Operation Tonga Part I

Supermarine Spitfire PR.XI

ERWIN ROMMEL (1891-1944). German Field Marshal. Rommel, commander of the German Afrika Korps, inspecting the German position at the Atlantic Wall near Fecamp, Normandy, France. Photographed 17 January 1944.

The Mark XI PR Spitfire relied on speed and agility for protection. Travelling at 400 miles per hour, the aircraft, which flashed low over the Merville Battery at 1,000 feet, had been ‘cottonized’. By stripping out their guns and radios, the weight of their airframes had been reduced to allow them to carry a configuration of photographic reconnaissance equipment. The sortie that flew over Rommel and his party were fitted with F.24 cameras with fourteen-inch focal lenses, which enabled them to take low-level oblique-angle photos. The aircraft could also carry F.52 cameras with larger lenses to take vertical pictures from altitudes of up to 30,000 feet, but the mission they flew over the Merville Battery required greater detail and that meant going in low.

Each Spitfire carried one sideways-looking F.24 mounted in a porthole behind the cockpit on the port side of the fuselage. Producing a five-by-five-inch negative, each exposure provided a coverage of 1,667 by 1,667 yards of ground. Once enlarged, the negatives produced a 1:12,000 scale image, with sufficient detail to pick out a single man, or a group of men running for cover. But it wasn’t just the scale that was important. Two additional F.24s, with smaller five-inch lenses, were fitted under the wings and angled towards each other so they could take overlapping photos of the same target. When consecutive photos were viewed with a stereoscope, they gave a three-dimensional effect, akin to looking at a still from a modern film with 3-D glasses.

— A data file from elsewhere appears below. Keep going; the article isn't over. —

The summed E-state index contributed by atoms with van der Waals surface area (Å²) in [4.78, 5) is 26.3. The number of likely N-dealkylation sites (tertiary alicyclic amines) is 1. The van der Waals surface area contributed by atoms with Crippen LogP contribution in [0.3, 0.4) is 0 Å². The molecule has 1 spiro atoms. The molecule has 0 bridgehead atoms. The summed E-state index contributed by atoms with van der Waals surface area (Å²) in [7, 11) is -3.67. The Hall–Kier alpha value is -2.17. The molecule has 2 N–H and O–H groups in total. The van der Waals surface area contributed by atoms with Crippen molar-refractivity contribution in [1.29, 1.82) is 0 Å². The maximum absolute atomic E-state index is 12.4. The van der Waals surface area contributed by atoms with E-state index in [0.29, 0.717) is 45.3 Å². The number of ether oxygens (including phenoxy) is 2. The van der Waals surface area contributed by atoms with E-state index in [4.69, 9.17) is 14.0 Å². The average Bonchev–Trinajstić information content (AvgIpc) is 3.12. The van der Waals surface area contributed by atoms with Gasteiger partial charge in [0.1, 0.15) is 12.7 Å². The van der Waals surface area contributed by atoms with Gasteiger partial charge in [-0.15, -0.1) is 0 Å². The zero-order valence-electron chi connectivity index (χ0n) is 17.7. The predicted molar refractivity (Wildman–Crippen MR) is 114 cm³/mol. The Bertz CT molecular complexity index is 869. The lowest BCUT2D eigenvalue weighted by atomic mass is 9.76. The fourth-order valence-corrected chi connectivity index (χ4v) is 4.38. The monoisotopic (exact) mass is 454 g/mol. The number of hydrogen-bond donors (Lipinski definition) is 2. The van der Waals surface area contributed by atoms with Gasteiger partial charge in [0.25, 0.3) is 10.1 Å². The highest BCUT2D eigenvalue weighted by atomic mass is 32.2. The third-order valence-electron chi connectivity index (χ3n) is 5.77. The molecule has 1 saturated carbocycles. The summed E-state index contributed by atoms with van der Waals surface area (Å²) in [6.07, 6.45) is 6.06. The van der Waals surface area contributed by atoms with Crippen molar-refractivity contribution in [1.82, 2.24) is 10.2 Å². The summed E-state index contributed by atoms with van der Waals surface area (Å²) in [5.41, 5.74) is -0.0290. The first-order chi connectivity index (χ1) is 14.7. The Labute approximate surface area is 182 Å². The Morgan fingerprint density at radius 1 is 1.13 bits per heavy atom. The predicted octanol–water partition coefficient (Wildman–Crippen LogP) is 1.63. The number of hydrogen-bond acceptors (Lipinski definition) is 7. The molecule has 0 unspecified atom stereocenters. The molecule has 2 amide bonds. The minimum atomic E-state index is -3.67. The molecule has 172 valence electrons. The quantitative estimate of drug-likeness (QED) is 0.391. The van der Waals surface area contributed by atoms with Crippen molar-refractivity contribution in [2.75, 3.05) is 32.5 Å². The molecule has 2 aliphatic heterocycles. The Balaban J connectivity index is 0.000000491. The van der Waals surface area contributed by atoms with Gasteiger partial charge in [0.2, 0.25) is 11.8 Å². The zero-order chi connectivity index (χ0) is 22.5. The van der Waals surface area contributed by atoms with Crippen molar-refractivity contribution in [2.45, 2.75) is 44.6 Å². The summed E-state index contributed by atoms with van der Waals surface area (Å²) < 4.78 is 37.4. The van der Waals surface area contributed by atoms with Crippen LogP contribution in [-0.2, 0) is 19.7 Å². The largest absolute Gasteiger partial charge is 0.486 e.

Achieving the 3-D effect depended on the interval of exposures between frames being matched against the speed of the aircraft. Consequently, flying a low-level ‘dicing’ mission to get the necessary detail was a tricky and intricate business that required skill and entailed risk, as, lacking height, the pilots were more vulnerable to enemy aircraft above them and flak below them.

To capture the right image, the pilots’ navigation had to be spot-on; even a small deviation from the pre-planned flight path could lead to missing the target by several hundred yards. Flying close to the ground at high speed, the lead pilot had little time to line up his aircraft and aim the camera by aligning a tiny black cross etched on the blister of his bubble canopy with a small black strip painted on his aileron. At the same time he had to mentally calculate his speed and adjust the camera control box on his joystick to ensure it was set at the right exposure to start taking the pictures.

Trusting that his wingman was with him, the aviator glanced at his airspeed dial, checked his bearing and then focused on the crosshair and target alignment. He thumbed the camera control switch as the terrain of green fields and hedgerows flashed past beneath him; at the moment when all three points of reference lined up, he flicked the switch on his control column and the cameras started taking photographs at one-second intervals.

Surprise was also an important part of the aircraft’s protection and the pilot put more faith in it than in the single sheet of armoured plating in the back of his seat. He knew he had to get the alignment right first time. There would be no second chance. He had to bounce the target and get in and out fast, before the anti-aircraft gunners had time to react and fill the air around him with flak. If he missed the target, or his photos were not of the right quality, he would not be allowed to revisit the target for several days.